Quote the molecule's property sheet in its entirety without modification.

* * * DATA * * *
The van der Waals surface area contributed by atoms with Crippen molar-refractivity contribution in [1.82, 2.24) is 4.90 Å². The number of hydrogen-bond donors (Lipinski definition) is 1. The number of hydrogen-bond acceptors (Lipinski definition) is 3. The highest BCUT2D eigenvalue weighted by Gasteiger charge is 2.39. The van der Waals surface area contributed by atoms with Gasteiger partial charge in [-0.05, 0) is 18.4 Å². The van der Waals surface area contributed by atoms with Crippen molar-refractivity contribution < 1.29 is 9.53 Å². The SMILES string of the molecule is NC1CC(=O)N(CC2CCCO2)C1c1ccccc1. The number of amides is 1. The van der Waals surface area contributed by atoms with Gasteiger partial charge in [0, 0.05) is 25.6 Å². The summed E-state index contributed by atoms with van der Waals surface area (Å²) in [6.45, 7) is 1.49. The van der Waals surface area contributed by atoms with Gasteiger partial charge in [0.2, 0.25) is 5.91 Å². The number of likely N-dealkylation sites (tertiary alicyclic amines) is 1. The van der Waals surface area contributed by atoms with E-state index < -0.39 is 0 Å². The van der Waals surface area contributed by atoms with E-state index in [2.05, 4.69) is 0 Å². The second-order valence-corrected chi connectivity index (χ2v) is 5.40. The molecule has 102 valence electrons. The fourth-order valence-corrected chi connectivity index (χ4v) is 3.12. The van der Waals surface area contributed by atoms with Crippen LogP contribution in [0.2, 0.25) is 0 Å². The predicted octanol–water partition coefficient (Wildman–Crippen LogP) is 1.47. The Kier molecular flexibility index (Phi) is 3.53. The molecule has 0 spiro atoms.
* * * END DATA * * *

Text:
The van der Waals surface area contributed by atoms with Crippen molar-refractivity contribution in [1.82, 2.24) is 4.90 Å². The number of hydrogen-bond donors (Lipinski definition) is 1. The number of hydrogen-bond acceptors (Lipinski definition) is 3. The highest BCUT2D eigenvalue weighted by Gasteiger charge is 2.39. The van der Waals surface area contributed by atoms with Gasteiger partial charge in [-0.05, 0) is 18.4 Å². The van der Waals surface area contributed by atoms with Crippen molar-refractivity contribution < 1.29 is 9.53 Å². The SMILES string of the molecule is NC1CC(=O)N(CC2CCCO2)C1c1ccccc1. The number of amides is 1. The van der Waals surface area contributed by atoms with Gasteiger partial charge in [0, 0.05) is 25.6 Å². The summed E-state index contributed by atoms with van der Waals surface area (Å²) in [6.45, 7) is 1.49. The van der Waals surface area contributed by atoms with Gasteiger partial charge in [0.2, 0.25) is 5.91 Å². The number of likely N-dealkylation sites (tertiary alicyclic amines) is 1. The van der Waals surface area contributed by atoms with E-state index < -0.39 is 0 Å². The van der Waals surface area contributed by atoms with E-state index in [2.05, 4.69) is 0 Å². The second-order valence-corrected chi connectivity index (χ2v) is 5.40. The molecule has 102 valence electrons. The fourth-order valence-corrected chi connectivity index (χ4v) is 3.12. The van der Waals surface area contributed by atoms with Crippen LogP contribution in [0.2, 0.25) is 0 Å². The predicted octanol–water partition coefficient (Wildman–Crippen LogP) is 1.47. The Kier molecular flexibility index (Phi) is 3.53. The molecule has 0 spiro atoms.